Fantastic feats of athletic prowess often come with a high price of admission, and pro snowboarder Kimmy Fasani—who, in 2011, became the first woman snowboarder ever to land a double backflip in both the park and in powder—paid her dues with the first major injury of her career in December 2012 while riding park.
Fasani’s resulting torn knee ligaments and fractured pelvis forced the typically active rider to sit out the remainder of the 2012-’13 ski season. It was a mental and physical shock for someone who hadn’t missed a winter since she started sliding down the mountain on skis and then a snowboard during childhood.
“I am a very active person and I had to lay low with limited exercise for about four months. That was tough,” says Fasani, who lives in Mammoth Lakes, California. She’s somewhat of a poster child for the area and recently scored being the subject of a Mammoth Mountain Bike Park billboard (check out the image at the bottom of this post from Fasani’s Instagram).
The toughest rehab training is far in the rear view for the long time Burton athlete, as she comes to the end of snowboarding for the 2013-’14 season, but her full recovery still has a ways to go. Fasani guided us through her rehabilitation journey, which incorporated mountain biking and rock climbing—essential to her healing process last year—and the lessons she learned on the boulders and dirt trails that stuck with her once she got back into the powder.
“I am so happy to have made it through this season healthy! This spring, summer, and fall I am going to be focusing on getting back to full strength. I felt strong this season but I didn’t have 100 percent strength in that leg, so I’m excited to have these off months to dial that in,” Fasani says.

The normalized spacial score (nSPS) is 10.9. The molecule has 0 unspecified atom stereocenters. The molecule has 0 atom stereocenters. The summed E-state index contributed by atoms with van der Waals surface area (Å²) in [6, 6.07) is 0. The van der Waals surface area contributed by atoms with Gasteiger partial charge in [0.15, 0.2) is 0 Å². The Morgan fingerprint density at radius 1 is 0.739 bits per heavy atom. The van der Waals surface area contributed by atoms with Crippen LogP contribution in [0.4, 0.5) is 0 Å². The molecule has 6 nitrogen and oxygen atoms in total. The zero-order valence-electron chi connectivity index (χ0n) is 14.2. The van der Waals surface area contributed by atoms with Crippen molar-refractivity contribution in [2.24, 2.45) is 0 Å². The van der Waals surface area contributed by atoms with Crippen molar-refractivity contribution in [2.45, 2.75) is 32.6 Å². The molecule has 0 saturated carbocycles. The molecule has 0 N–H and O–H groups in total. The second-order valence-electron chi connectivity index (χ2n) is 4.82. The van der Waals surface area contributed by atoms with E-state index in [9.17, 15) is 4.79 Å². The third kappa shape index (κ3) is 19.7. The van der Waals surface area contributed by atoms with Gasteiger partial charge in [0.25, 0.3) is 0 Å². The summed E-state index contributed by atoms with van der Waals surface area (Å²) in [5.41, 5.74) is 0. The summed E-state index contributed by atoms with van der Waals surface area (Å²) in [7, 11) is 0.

How did you get into biking and climbing as a form of rehabilitation?
I rediscovered mountain biking about four years ago because my husband, pro skier Chris Benchetler, was really into it. He and I learned the basics about rock climbing about five years ago. While I was recovering, these activities just became things I could do as part of my knee rehab. They are non-impact and pretty easy on your body. They test mental and physical strengths, so it was a perfect balance for rehab.
What did a typical training schedule look like during the time you were rehabilitating?
Until about five months out of surgery, I really wasn’t allowed to do much in order to let my knee heal. However, once I hit May 2013, my training schedule consisted of about three days a week with my physical therapist, Brad Jones at B Project in Carlsbad, California. I also saw Ryan Allen with M.A.T. (Muscle Activation Technique) about every two to three weeks.
First I was just spinning on my trainer, then road biking, then mountain biking at about six months out of surgery. I would ride my bike about two times a week if my knee wasn’t too sore from all the other activity and [in the] spare time I spent resting and or icing.
This was a great progression for my knee, as I could just spin and keep my knee moving without hurting the joint. Once I had clearance to do lateral exercises, climbing was a great way to step back into working the smaller muscles. I was able to set goals and meet them, which helped me see the progress I was making in my healing process.
What kind of biking do you typically do and where?